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The City of Portland, Oregon

Environmental Services

working for clean rivers

Phone: 503-823-7740

Fax: 503-823-6995

1120 SW 5th Ave, Suite 613, Portland, OR 97204

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October 2017 Brownfield Program Newsletter

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New Project: Northwest Health Foundation

Phase II SamplingNorthwest Health Foundation is a non-profit that has agreed to purchase the Albina Youth Opportunity School (AYOS) site at 3710 N Mississippi Ave. They have written a letter of understanding to hold the property for up to two years while Airway Science for Kids (ASK) raises funds to purchase the building, in partnership with the NE STEAM Coalition. The facility will be used to hold the administrative, training, and development offices of the NE STEAM Coalition. ASK has no N/NE facilities to build full scale model airplanes and this facility will fill those needs and allow them to serve local youth. Other coalition members will use the space for professional development trainings, workshops, and common curriculum development. The NE STEAM Coalition was formed to connect children of color, with an emphasis on African American children, to educational/career opportunities.

The site has been used as a school and as a space for food carts. Prior to the school it was a gas station in the 1920's and 30's. An Environmental Site Assessment (ESA) was done in 2004 and a Phase II had been recommended at that time. The Portland Brownfield Program was contacted for help in updating the Phase I ESA. In July, Assessment Associates, Inc. performed a Phase I and identified environmental concerns surrounding the historical use of the gas station and auto/truck repair business on the southwestern portion of the property. While a geophysical survey did not reveal any underground storage tanks, it was recommended to sample soil in the former tank pit as well as around the old fill ports.

Cascadia Associates performed a Phase II ESA in September and multiple soil samples were taken. Samples taken from the area of the fuel dispensers revealed the presence of gasoline and associated volatile organic compounds (VOCs). This soil is under the parking lot, thus there is no potential for direct exposure to the contaminated soil unless that portion of the site is redeveloped. Northwest Health Foundation and ASK are in the process of deciding if testing for soil vapors indoors is warranted, based on the potential for vapors to migrate from the parking lot and into the building.

Past Project Update: Community Vision Inc.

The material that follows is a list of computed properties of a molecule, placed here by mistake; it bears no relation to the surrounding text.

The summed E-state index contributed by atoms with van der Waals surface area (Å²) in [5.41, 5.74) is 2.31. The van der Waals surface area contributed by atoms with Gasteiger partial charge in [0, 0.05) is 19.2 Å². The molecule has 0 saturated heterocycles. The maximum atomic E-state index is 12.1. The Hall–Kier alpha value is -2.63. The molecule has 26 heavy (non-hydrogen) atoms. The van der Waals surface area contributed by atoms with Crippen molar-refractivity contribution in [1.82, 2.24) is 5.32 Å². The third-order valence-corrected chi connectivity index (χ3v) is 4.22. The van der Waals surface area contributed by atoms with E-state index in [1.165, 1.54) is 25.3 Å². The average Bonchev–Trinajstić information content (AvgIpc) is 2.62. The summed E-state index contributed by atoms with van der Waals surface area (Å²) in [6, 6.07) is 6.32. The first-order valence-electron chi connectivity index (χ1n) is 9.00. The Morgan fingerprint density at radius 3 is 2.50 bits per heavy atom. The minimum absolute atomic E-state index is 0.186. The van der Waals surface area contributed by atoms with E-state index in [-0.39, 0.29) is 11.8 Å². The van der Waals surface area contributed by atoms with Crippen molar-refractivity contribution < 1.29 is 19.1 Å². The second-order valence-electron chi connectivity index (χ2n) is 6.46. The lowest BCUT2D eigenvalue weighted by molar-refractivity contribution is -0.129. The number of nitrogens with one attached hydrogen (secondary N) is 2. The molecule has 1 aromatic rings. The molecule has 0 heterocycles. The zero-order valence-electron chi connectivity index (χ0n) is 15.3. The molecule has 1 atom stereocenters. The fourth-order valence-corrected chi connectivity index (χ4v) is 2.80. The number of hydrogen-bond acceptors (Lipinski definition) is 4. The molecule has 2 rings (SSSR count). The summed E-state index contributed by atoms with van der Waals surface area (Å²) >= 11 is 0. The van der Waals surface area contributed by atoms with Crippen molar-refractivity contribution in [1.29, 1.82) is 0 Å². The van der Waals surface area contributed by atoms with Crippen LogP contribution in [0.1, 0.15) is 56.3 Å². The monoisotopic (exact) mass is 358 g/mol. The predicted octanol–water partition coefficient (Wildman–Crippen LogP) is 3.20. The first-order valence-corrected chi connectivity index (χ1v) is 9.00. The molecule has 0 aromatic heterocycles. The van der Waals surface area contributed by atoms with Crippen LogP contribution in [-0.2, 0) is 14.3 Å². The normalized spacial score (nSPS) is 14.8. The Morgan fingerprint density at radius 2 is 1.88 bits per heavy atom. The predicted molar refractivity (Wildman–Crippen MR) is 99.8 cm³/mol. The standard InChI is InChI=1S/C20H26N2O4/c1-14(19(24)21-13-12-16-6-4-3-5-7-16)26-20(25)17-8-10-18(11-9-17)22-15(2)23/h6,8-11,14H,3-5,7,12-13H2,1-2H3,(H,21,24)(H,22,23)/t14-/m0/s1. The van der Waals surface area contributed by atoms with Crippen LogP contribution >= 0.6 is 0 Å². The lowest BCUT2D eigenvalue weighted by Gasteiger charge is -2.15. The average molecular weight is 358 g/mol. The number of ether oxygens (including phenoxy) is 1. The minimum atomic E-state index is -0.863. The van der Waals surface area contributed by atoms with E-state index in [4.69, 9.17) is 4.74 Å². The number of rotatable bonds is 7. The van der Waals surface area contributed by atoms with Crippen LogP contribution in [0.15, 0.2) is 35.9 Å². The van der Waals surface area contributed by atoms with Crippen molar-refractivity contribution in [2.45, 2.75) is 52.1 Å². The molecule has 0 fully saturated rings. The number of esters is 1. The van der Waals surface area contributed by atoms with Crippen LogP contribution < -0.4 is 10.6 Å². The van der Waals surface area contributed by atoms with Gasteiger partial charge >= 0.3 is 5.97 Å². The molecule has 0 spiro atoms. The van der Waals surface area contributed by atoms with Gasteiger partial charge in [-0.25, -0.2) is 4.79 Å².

Community Vision

The corner property at SE Division and Ladd is being developed by Community Vision, Inc and will open in 2018 under the name Seven Corners Community Collaborative. 

Multnomah County acquired this former gasoline station through tax foreclosure in 1999.  There were various gasoline stations and automotive repair shops on site between 1926 and the 1980s, at which point it was used for an insurance company, a restaurant, and a market through the 1990’s. The site had a regulatory history and known environmental contamination. After initial testing and cleanup between 2000 and 2002, the County requested assistance from the Portland Brownfield Program to further address environmental concerns on site in order to facilitate redevelopment. 

Multnomah County had plans to transfer the property to REACH Community Development Corporation. Those plans fell through, and around 2014 the County donated the site to Community Vision Inc., a Portland non-profit that helps people with disabilities live independently in their homes. Community Vision had a history of working with the County through retrofitting homes and selling them below market rate to individuals with disabilities. They had been looking for a site to move their headquarters, which will be at this site along with four other non-profits and the coffee shop Nossa Familia. 

Though Community Vision had experience working with the County, this was their first brownfield project and they found the process long and challenging. Their Development Director, Valerie Plummer, had to become knowledgeable about the process in order to field questions from neighbors and the community. In the end, the cleanup included removing six underground storage tanks, hydraulic hoists, and nearly 500 tons of contaminated soil. Executive Director Joe Wykowski worked with the Department of Environmental Quality (DEQ) to obtain a No Further Action letter and the organization agreed to vapor barriers and ongoing testing. 

The building will serve as a showcase for Universal Design and will feature an Assistive Technology Discovery Lab; Seven Corners Community Collaborative will have a certificate of occupancy in early 2018.

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